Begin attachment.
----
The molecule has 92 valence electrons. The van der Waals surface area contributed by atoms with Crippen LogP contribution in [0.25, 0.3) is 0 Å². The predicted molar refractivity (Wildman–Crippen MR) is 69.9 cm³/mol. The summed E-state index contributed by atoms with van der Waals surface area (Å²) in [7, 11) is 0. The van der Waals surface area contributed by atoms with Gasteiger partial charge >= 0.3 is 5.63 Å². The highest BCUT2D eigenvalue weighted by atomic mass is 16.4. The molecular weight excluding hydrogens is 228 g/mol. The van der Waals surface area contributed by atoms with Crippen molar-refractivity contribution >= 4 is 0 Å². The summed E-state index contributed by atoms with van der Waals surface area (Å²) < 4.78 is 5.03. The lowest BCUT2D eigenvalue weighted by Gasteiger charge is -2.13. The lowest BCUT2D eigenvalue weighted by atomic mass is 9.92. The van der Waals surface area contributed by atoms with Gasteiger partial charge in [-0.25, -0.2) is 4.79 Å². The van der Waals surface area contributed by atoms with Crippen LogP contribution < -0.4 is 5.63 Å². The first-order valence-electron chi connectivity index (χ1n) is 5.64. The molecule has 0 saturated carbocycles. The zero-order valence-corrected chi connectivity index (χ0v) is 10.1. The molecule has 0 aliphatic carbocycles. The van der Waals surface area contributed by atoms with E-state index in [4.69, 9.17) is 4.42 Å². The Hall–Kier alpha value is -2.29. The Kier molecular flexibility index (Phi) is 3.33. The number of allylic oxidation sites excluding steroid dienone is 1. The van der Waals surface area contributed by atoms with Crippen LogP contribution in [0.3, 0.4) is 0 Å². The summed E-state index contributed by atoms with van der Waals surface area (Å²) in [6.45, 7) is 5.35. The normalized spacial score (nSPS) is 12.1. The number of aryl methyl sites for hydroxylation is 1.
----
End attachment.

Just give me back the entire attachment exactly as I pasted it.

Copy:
The molecule has 92 valence electrons. The van der Waals surface area contributed by atoms with Crippen LogP contribution in [0.25, 0.3) is 0 Å². The predicted molar refractivity (Wildman–Crippen MR) is 69.9 cm³/mol. The summed E-state index contributed by atoms with van der Waals surface area (Å²) in [7, 11) is 0. The van der Waals surface area contributed by atoms with Gasteiger partial charge >= 0.3 is 5.63 Å². The highest BCUT2D eigenvalue weighted by atomic mass is 16.4. The molecular weight excluding hydrogens is 228 g/mol. The van der Waals surface area contributed by atoms with Crippen molar-refractivity contribution >= 4 is 0 Å². The summed E-state index contributed by atoms with van der Waals surface area (Å²) < 4.78 is 5.03. The lowest BCUT2D eigenvalue weighted by Gasteiger charge is -2.13. The lowest BCUT2D eigenvalue weighted by atomic mass is 9.92. The van der Waals surface area contributed by atoms with Gasteiger partial charge in [-0.25, -0.2) is 4.79 Å². The van der Waals surface area contributed by atoms with Crippen LogP contribution < -0.4 is 5.63 Å². The first-order valence-electron chi connectivity index (χ1n) is 5.64. The molecule has 0 saturated carbocycles. The zero-order valence-corrected chi connectivity index (χ0v) is 10.1. The molecule has 0 aliphatic carbocycles. The van der Waals surface area contributed by atoms with E-state index in [4.69, 9.17) is 4.42 Å². The Hall–Kier alpha value is -2.29. The Kier molecular flexibility index (Phi) is 3.33. The number of allylic oxidation sites excluding steroid dienone is 1. The van der Waals surface area contributed by atoms with Crippen LogP contribution in [0.3, 0.4) is 0 Å². The summed E-state index contributed by atoms with van der Waals surface area (Å²) in [6.45, 7) is 5.35. The normalized spacial score (nSPS) is 12.1. The number of aryl methyl sites for hydroxylation is 1.